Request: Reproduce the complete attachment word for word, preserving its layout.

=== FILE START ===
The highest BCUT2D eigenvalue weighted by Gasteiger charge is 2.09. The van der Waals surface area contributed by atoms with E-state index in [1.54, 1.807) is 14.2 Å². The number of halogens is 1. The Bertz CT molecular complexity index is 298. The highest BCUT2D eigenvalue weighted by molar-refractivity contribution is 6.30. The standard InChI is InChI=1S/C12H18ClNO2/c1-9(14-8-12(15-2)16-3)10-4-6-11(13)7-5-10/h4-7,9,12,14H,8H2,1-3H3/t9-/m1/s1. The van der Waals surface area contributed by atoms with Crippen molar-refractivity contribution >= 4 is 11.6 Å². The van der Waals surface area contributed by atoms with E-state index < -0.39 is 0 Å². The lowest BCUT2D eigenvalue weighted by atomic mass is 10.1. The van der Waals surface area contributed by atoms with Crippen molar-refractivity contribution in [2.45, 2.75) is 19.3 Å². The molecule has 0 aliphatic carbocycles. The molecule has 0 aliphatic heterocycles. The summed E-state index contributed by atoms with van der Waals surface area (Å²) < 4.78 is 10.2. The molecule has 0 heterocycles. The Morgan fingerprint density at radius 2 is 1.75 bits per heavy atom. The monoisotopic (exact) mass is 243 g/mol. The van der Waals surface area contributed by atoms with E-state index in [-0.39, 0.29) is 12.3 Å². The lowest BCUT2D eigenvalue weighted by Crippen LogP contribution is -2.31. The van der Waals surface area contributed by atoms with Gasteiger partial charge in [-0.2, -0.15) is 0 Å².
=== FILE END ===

The highest BCUT2D eigenvalue weighted by Gasteiger charge is 2.09. The van der Waals surface area contributed by atoms with E-state index in [1.54, 1.807) is 14.2 Å². The number of halogens is 1. The Bertz CT molecular complexity index is 298. The highest BCUT2D eigenvalue weighted by molar-refractivity contribution is 6.30. The standard InChI is InChI=1S/C12H18ClNO2/c1-9(14-8-12(15-2)16-3)10-4-6-11(13)7-5-10/h4-7,9,12,14H,8H2,1-3H3/t9-/m1/s1. The van der Waals surface area contributed by atoms with Crippen molar-refractivity contribution >= 4 is 11.6 Å². The van der Waals surface area contributed by atoms with E-state index < -0.39 is 0 Å². The lowest BCUT2D eigenvalue weighted by atomic mass is 10.1. The van der Waals surface area contributed by atoms with Crippen molar-refractivity contribution in [2.45, 2.75) is 19.3 Å². The molecule has 0 aliphatic carbocycles. The molecule has 0 aliphatic heterocycles. The summed E-state index contributed by atoms with van der Waals surface area (Å²) < 4.78 is 10.2. The molecule has 0 heterocycles. The Morgan fingerprint density at radius 2 is 1.75 bits per heavy atom. The monoisotopic (exact) mass is 243 g/mol. The van der Waals surface area contributed by atoms with E-state index in [-0.39, 0.29) is 12.3 Å². The lowest BCUT2D eigenvalue weighted by Crippen LogP contribution is -2.31. The van der Waals surface area contributed by atoms with Gasteiger partial charge in [-0.2, -0.15) is 0 Å².